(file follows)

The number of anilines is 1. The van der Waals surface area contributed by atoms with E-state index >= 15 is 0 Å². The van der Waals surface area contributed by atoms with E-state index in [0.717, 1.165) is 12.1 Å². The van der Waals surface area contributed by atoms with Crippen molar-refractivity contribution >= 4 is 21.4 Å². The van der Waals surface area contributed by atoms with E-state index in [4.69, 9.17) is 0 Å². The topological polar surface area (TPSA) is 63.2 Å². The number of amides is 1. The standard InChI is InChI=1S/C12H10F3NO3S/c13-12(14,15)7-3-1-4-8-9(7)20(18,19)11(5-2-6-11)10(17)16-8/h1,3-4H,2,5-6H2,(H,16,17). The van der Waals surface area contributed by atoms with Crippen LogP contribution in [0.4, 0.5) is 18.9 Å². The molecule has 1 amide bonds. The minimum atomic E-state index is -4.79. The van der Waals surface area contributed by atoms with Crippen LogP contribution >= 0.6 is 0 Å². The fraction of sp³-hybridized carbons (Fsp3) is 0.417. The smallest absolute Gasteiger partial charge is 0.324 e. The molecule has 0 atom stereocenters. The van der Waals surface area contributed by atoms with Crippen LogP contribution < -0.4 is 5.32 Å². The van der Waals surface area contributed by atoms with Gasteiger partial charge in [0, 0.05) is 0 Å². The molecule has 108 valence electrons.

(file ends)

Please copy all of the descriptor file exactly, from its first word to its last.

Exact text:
The number of anilines is 1. The van der Waals surface area contributed by atoms with E-state index >= 15 is 0 Å². The van der Waals surface area contributed by atoms with E-state index in [0.717, 1.165) is 12.1 Å². The van der Waals surface area contributed by atoms with Crippen molar-refractivity contribution >= 4 is 21.4 Å². The van der Waals surface area contributed by atoms with E-state index in [4.69, 9.17) is 0 Å². The topological polar surface area (TPSA) is 63.2 Å². The number of amides is 1. The standard InChI is InChI=1S/C12H10F3NO3S/c13-12(14,15)7-3-1-4-8-9(7)20(18,19)11(5-2-6-11)10(17)16-8/h1,3-4H,2,5-6H2,(H,16,17). The van der Waals surface area contributed by atoms with Crippen LogP contribution in [0.4, 0.5) is 18.9 Å². The molecule has 1 amide bonds. The minimum atomic E-state index is -4.79. The van der Waals surface area contributed by atoms with Crippen LogP contribution >= 0.6 is 0 Å². The fraction of sp³-hybridized carbons (Fsp3) is 0.417. The smallest absolute Gasteiger partial charge is 0.324 e. The molecule has 0 atom stereocenters. The van der Waals surface area contributed by atoms with Crippen LogP contribution < -0.4 is 5.32 Å². The van der Waals surface area contributed by atoms with Gasteiger partial charge in [0, 0.05) is 0 Å². The molecule has 108 valence electrons.